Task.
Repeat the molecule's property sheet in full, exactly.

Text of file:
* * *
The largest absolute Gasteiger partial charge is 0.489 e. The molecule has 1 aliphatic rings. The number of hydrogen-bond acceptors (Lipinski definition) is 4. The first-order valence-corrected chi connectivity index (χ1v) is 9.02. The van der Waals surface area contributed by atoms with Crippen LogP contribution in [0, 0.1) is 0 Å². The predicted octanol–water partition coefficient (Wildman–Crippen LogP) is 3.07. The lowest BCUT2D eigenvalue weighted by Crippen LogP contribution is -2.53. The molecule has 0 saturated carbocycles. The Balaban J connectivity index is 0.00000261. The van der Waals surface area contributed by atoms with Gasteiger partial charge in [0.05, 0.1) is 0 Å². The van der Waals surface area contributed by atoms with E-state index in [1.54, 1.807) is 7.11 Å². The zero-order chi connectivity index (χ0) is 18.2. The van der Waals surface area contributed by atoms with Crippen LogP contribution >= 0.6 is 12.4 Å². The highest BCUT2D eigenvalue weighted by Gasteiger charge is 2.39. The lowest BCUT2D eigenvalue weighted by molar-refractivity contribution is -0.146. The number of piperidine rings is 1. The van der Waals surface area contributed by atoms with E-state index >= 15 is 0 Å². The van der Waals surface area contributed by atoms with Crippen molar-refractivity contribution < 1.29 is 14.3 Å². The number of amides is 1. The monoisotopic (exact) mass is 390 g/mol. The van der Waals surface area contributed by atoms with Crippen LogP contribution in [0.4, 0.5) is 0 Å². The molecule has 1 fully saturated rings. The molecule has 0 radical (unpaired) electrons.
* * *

The largest absolute Gasteiger partial charge is 0.489 e. The molecule has 1 aliphatic rings. The number of hydrogen-bond acceptors (Lipinski definition) is 4. The first-order valence-corrected chi connectivity index (χ1v) is 9.02. The van der Waals surface area contributed by atoms with Crippen LogP contribution in [0, 0.1) is 0 Å². The predicted octanol–water partition coefficient (Wildman–Crippen LogP) is 3.07. The lowest BCUT2D eigenvalue weighted by Crippen LogP contribution is -2.53. The molecule has 0 saturated carbocycles. The Balaban J connectivity index is 0.00000261. The van der Waals surface area contributed by atoms with Gasteiger partial charge in [0.05, 0.1) is 0 Å². The van der Waals surface area contributed by atoms with E-state index in [1.54, 1.807) is 7.11 Å². The zero-order chi connectivity index (χ0) is 18.2. The van der Waals surface area contributed by atoms with Crippen LogP contribution >= 0.6 is 12.4 Å². The highest BCUT2D eigenvalue weighted by Gasteiger charge is 2.39. The lowest BCUT2D eigenvalue weighted by molar-refractivity contribution is -0.146. The number of piperidine rings is 1. The van der Waals surface area contributed by atoms with E-state index >= 15 is 0 Å². The van der Waals surface area contributed by atoms with Crippen molar-refractivity contribution < 1.29 is 14.3 Å². The number of amides is 1. The monoisotopic (exact) mass is 390 g/mol. The van der Waals surface area contributed by atoms with Crippen LogP contribution in [0.4, 0.5) is 0 Å². The molecule has 1 fully saturated rings. The molecule has 0 radical (unpaired) electrons.